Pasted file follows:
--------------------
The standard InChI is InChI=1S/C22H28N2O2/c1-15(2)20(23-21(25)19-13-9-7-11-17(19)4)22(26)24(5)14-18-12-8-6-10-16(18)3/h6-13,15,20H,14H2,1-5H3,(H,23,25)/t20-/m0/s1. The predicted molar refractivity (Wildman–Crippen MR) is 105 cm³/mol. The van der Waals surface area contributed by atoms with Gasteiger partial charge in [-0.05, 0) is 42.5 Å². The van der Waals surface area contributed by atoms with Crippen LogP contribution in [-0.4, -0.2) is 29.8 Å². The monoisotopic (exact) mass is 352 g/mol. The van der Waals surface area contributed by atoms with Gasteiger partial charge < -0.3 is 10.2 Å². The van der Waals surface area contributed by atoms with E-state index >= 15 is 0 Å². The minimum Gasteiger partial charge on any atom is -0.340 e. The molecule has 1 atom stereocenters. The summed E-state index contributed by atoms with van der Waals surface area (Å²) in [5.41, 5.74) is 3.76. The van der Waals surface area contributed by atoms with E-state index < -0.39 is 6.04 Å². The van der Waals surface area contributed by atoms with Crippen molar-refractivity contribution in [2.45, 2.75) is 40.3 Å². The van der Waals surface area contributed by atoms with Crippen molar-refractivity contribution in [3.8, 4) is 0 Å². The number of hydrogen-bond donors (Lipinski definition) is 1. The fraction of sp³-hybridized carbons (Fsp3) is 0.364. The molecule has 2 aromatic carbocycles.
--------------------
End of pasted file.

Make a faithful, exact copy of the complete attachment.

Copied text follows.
The standard InChI is InChI=1S/C22H28N2O2/c1-15(2)20(23-21(25)19-13-9-7-11-17(19)4)22(26)24(5)14-18-12-8-6-10-16(18)3/h6-13,15,20H,14H2,1-5H3,(H,23,25)/t20-/m0/s1. The predicted molar refractivity (Wildman–Crippen MR) is 105 cm³/mol. The van der Waals surface area contributed by atoms with Gasteiger partial charge in [-0.05, 0) is 42.5 Å². The van der Waals surface area contributed by atoms with Crippen LogP contribution in [-0.4, -0.2) is 29.8 Å². The monoisotopic (exact) mass is 352 g/mol. The van der Waals surface area contributed by atoms with Gasteiger partial charge < -0.3 is 10.2 Å². The van der Waals surface area contributed by atoms with E-state index >= 15 is 0 Å². The minimum Gasteiger partial charge on any atom is -0.340 e. The molecule has 1 atom stereocenters. The summed E-state index contributed by atoms with van der Waals surface area (Å²) in [5.41, 5.74) is 3.76. The van der Waals surface area contributed by atoms with E-state index < -0.39 is 6.04 Å². The van der Waals surface area contributed by atoms with Crippen molar-refractivity contribution in [2.45, 2.75) is 40.3 Å². The van der Waals surface area contributed by atoms with Crippen molar-refractivity contribution in [3.8, 4) is 0 Å². The number of hydrogen-bond donors (Lipinski definition) is 1. The fraction of sp³-hybridized carbons (Fsp3) is 0.364. The molecule has 2 aromatic carbocycles.